Packing in public: Gun owners tired of hiding their weapons embrace ‘open carry’
For years, Kevin Jensen carried a pistol everywhere he went, tucked in a shoulder holster beneath his clothes.
In hot weather the holster was almost unbearable. Pressed against Jensen’s skin, the firearm was heavy and uncomfortable. Hiding the weapon made him feel like a criminal.
FOR THE RECORD:
Gun laws: An article in Saturday’s Section A about people who openly carry handguns said the practice was permissible in California only if the firearm was not loaded. In cities within the state, publicly displayed guns must not be loaded. In unincorporated areas, loaded guns can be carried openly unless a local ordinance prohibits it. —
Then one evening he stumbled across a site that urged gun owners to do something revolutionary: Carry your gun openly for the world to see as you go about your business.
In most states there’s no law against that.
Jensen thought about it and decided to give it a try. A couple of days later, his gun was visible, hanging from a black holster strapped around his hip as he walked into a Costco. His heart raced as he ordered a Polish dog at the counter. No one called the police. No one stopped him.
Now Jensen carries his Glock 23 openly into his bank, restaurants and shopping centers. He wore the gun to a Ron Paul rally. He and his wife, Clachelle, drop off their 5-year-old daughter at elementary school with pistols hanging from their hip holsters, and have never received a complaint or a wary look.
Jensen said he tries not to flaunt his gun. “We don’t want to show up and say, ‘Hey, we’re here, we’re armed, get used to it,’ ” he said.
But he and others who publicly display their guns have a common purpose.
The Jensens are part of a fledgling movement to make a firearm as common an accessory as an iPod. Called “open carry” by its supporters, the movement has attracted grandparents, graduate students and lifelong gun enthusiasts like the Jensens.
“What we’re trying to say is, ‘Hey, we’re normal people who carry guns,’ ” said Travis Deveraux, 36, of West Valley, a Salt Lake City suburb. Deveraux works for a credit card company and sometimes walks around town wearing a cowboy hat and packing a pistol in plain sight. “We want the public to understand it’s not just cops who can carry guns.”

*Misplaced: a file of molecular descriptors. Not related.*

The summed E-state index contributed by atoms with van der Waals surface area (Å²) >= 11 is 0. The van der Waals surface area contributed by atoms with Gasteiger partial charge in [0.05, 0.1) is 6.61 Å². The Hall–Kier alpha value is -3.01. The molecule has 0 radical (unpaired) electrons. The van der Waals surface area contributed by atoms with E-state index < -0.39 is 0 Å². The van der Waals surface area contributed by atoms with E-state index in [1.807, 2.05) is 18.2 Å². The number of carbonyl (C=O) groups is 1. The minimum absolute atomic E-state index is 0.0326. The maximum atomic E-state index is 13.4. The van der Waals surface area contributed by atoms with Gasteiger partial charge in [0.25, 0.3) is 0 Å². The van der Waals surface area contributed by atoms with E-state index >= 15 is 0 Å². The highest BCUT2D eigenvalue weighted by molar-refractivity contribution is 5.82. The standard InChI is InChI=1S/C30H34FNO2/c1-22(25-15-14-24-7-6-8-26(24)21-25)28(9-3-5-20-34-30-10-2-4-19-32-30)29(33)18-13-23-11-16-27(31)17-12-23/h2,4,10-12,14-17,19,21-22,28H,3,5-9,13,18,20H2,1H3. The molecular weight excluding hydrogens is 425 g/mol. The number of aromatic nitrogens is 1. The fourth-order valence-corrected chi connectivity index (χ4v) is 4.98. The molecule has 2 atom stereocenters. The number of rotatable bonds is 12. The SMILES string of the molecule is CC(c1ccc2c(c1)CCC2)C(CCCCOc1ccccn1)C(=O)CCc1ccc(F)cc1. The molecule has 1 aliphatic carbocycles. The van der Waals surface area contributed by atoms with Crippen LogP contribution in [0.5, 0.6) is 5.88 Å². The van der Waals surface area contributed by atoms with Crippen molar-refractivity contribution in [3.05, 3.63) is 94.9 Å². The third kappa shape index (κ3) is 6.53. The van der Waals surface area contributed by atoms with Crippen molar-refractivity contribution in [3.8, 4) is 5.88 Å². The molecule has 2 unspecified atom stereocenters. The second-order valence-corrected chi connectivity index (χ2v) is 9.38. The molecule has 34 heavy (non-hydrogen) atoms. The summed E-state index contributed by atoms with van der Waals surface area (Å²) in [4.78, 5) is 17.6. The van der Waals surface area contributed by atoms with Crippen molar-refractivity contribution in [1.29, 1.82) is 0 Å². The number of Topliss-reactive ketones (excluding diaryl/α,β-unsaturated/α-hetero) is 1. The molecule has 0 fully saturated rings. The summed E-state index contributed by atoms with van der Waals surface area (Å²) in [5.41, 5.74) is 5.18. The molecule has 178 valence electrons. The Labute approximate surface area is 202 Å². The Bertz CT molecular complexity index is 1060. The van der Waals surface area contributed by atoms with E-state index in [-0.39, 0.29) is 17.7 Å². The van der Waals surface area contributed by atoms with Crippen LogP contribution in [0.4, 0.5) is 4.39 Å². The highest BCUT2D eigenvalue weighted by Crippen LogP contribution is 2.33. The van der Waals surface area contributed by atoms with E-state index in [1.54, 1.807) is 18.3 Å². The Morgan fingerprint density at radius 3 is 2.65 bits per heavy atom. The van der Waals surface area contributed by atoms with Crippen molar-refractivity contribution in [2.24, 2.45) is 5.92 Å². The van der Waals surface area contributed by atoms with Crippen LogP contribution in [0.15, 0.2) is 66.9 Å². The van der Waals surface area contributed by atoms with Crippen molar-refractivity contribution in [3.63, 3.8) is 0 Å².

Police acknowledge the practice is legal, but some say it makes their lives tougher.
Police Chief John Greiner recalled that last year in Ogden, Utah, a man was openly carrying a shotgun on the street. When officers pulled up to ask him about the gun, he started firing. Police killed the man.
Greiner tells the story as a lesson for gun owners. “We’ve changed over the last 200 years from the days of the wild, wild West,” Greiner said. “Most people don’t openly carry. . . . If [people] truly want to open carry, they ought to expect they’ll be challenged more until people become comfortable with it.”
Jensen and others argue that police shouldn’t judge the gun, but rather the actions of the person carrying it. Jensen, 28, isn’t opposed to attention, however. It’s part of the reason he brought his gun out in the open.
“At first, [open carry] was a little novelty,” he said. “Then I realized the chances of me educating someone are bigger than ever using it [the gun] in self-defense. If it’s in my pants or under my shirt I’m probably not going to do anything with it.”
As Clachelle pushed the shopping cart holding their two young children during a recent trip to Costco, her husband admired the new holster wrapped around her waist. “I like the look of that low-rise gun belt,” he said.
The Jensens’ pistols were snapped into holsters attached to black belts that hug their waists. Guns are a fact of life in their household. Their 5-year-old daughter, Sierra, has a child-sized .22 rifle she handles only in her parents’ presence.
Clachelle is the daughter of a Central California police chief and began shooting when she was about Sierra’s age. She would take her parents’ gun when she went out and hide it in her purse because the firearm made her feel safer.
“I love ‘em,” Clachelle said. “I wouldn’t ever be without them.”
Kevin Jensen’s first encounter with guns came when he was 11: His grandfather died and left him a 16-gauge shotgun. The gun stayed locked away but fascinated Jensen through his teen years. He convinced his older brother to take him shooting in the countryside near their home in a small town south of Salt Lake City.
“I immediately fell in love with it,” said Jensen, a lean man with close-cropped hair and a precise gait that is a reminder of his five years in the Army Reserve. “I like things that go boom.”
Jensen kept as many as 10 guns in the couple’s 1930s-style bungalow in Santaquin, 21 miles southwest of Provo. In January 2005, he decided to get a permit to carry a concealed weapon, mainly for self-defense.
“I’m not going to hide in the corner of a school and mall and wait for the shooting to stop,” he said.